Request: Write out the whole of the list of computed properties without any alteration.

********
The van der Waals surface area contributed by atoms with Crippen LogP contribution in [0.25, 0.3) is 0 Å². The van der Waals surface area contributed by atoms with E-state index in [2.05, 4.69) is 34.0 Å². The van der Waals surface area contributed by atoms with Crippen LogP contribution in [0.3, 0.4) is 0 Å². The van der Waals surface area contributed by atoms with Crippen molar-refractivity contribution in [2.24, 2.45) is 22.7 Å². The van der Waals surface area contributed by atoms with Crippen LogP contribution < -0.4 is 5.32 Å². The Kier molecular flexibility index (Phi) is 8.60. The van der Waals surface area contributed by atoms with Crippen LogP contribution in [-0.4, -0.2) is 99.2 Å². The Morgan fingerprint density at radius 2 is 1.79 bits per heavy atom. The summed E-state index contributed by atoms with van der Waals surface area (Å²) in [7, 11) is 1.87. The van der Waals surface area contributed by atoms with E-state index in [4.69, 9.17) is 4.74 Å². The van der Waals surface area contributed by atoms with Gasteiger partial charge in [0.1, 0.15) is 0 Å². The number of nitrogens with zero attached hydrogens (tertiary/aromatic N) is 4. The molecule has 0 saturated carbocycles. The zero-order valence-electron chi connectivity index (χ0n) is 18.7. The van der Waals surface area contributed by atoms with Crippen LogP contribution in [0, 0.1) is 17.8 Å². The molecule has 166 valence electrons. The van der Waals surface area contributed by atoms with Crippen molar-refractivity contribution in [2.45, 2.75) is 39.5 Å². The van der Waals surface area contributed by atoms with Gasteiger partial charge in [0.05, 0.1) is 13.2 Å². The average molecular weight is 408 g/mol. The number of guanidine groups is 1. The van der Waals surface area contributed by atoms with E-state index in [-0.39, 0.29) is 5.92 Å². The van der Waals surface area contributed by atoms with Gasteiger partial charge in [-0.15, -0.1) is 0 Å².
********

The van der Waals surface area contributed by atoms with Crippen LogP contribution in [0.25, 0.3) is 0 Å². The van der Waals surface area contributed by atoms with E-state index in [2.05, 4.69) is 34.0 Å². The van der Waals surface area contributed by atoms with Crippen LogP contribution in [0.3, 0.4) is 0 Å². The van der Waals surface area contributed by atoms with Crippen molar-refractivity contribution in [2.24, 2.45) is 22.7 Å². The van der Waals surface area contributed by atoms with Crippen LogP contribution < -0.4 is 5.32 Å². The Kier molecular flexibility index (Phi) is 8.60. The van der Waals surface area contributed by atoms with Crippen LogP contribution in [-0.4, -0.2) is 99.2 Å². The Morgan fingerprint density at radius 2 is 1.79 bits per heavy atom. The summed E-state index contributed by atoms with van der Waals surface area (Å²) in [7, 11) is 1.87. The van der Waals surface area contributed by atoms with E-state index in [4.69, 9.17) is 4.74 Å². The van der Waals surface area contributed by atoms with Gasteiger partial charge in [0.1, 0.15) is 0 Å². The number of nitrogens with zero attached hydrogens (tertiary/aromatic N) is 4. The molecule has 0 saturated carbocycles. The zero-order valence-electron chi connectivity index (χ0n) is 18.7. The van der Waals surface area contributed by atoms with Crippen LogP contribution in [0, 0.1) is 17.8 Å². The molecule has 166 valence electrons. The van der Waals surface area contributed by atoms with Crippen molar-refractivity contribution in [2.45, 2.75) is 39.5 Å². The van der Waals surface area contributed by atoms with Gasteiger partial charge in [0.05, 0.1) is 13.2 Å². The average molecular weight is 408 g/mol. The number of guanidine groups is 1. The van der Waals surface area contributed by atoms with E-state index in [-0.39, 0.29) is 5.92 Å². The van der Waals surface area contributed by atoms with Gasteiger partial charge in [-0.15, -0.1) is 0 Å².